Lassitude, my GP called it in his letter to the specialist at the time of my diagnosis. Please see Sharon for her hepatitis C. Symptoms include lassitude. I went home and looked it up in the dictionary.
Lassitude: n. a state or feeling of weariness, diminished energy, or listlessness.
The truth was the word barely touched the edges of how I was feeling. It was 2003, September, and while I was happy to have an explanation for what I was experiencing, I was exhausted and very afraid.
I knew nothing about hepatitis C but I sensed my life would never be the same.
Six months later I saw the specialist and decided to go on treatment. I learned I had genotype 1 which meant 48 weeks of combination therapy. I was pleased I was able to access the new ‘pegylated’ interferon.
I was completely unprepared for what was to come. I got reclusive and depressed but I persevered. Completing treatment was one of my proudest accomplishments.
During my treatment I discovered a peer-support online forum. I became part of a community of people who were going through treatment too and feeling much like I was.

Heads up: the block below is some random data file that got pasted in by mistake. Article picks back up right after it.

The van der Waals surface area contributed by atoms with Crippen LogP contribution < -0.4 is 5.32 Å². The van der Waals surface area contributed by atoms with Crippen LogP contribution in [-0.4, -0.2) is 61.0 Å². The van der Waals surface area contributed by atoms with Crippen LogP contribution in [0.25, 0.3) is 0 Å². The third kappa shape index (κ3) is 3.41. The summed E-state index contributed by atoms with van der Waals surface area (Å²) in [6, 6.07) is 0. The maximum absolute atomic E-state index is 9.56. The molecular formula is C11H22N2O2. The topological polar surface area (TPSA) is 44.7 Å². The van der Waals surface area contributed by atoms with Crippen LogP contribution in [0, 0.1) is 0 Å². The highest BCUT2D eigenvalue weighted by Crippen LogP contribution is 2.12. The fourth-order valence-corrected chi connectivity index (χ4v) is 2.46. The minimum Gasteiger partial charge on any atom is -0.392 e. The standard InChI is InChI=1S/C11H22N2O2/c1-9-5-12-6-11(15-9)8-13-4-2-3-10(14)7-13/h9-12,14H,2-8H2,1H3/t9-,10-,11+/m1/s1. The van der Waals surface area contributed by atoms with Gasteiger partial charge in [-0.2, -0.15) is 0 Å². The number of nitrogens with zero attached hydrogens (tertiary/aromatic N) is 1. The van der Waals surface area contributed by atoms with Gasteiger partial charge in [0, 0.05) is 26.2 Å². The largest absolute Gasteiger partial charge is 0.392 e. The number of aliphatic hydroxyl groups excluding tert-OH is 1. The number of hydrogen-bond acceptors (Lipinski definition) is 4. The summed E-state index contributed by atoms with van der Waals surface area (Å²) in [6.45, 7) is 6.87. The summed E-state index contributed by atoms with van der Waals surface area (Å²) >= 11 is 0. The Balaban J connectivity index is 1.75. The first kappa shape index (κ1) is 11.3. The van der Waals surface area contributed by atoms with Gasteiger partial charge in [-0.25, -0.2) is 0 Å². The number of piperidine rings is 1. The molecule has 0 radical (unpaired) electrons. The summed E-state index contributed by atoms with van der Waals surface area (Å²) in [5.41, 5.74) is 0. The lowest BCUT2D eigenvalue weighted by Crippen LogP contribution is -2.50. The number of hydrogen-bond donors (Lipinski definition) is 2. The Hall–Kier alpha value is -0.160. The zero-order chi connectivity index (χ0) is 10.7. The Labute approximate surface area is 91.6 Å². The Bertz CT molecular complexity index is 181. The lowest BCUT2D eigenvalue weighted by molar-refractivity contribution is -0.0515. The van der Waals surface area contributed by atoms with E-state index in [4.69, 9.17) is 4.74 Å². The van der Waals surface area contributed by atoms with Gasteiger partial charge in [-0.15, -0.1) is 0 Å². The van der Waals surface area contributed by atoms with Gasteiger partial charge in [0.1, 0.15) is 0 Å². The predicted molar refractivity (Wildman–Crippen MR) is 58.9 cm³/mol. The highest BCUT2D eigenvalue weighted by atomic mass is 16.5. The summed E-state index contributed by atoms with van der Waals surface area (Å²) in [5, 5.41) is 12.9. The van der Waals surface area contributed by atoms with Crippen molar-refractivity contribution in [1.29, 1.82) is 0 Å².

The friendships I formed then remain strong to this day.
Four months after I completed treatment, in October 2005, I saw my specialist to review the results of my blood tests. I’ll never forget hearing his words. “It doesn’t look good” I didn’t understand what he meant at first because I had never contemplated the possibility of a relapse. Sadly, a PCR confirmed the virus had returned. I was devastated.
I relied heavily on the support of my friends on the peer support website to get me through the difficult period that followed. I didn’t know how I would be able to recover and create a new life that included the virus. I saw counsellors and social workers and I slowly started moving forward.
One year later I had a liver biopsy which showed I had level 3 fibrosis with ‘pre-cirrhosis.’ That scared me and gave me the motivation to make some necessary changes. I stopped drinking alcohol completely and changed my diet. I made the decision to minimize the stress in my life. My health and outlook improved remarkably.
In 2007 I joined the board of my state hepatitis council. I work part time at a Needle Syringe Program, distributing sterile injecting equipment to drug users to prevent the spread of blood-borne viruses. I am involved with a positive speakers’ bureau and have attended hepatitis conferences.
I was right; hepatitis C has changed my life. I have over the last few years forged a life with a quality I couldn’t have imagined at the time I got the news I had relapsed.
As for the lassitude, I still get it, but it’s manageable, most of the time. I take care of myself and the virus behaves.
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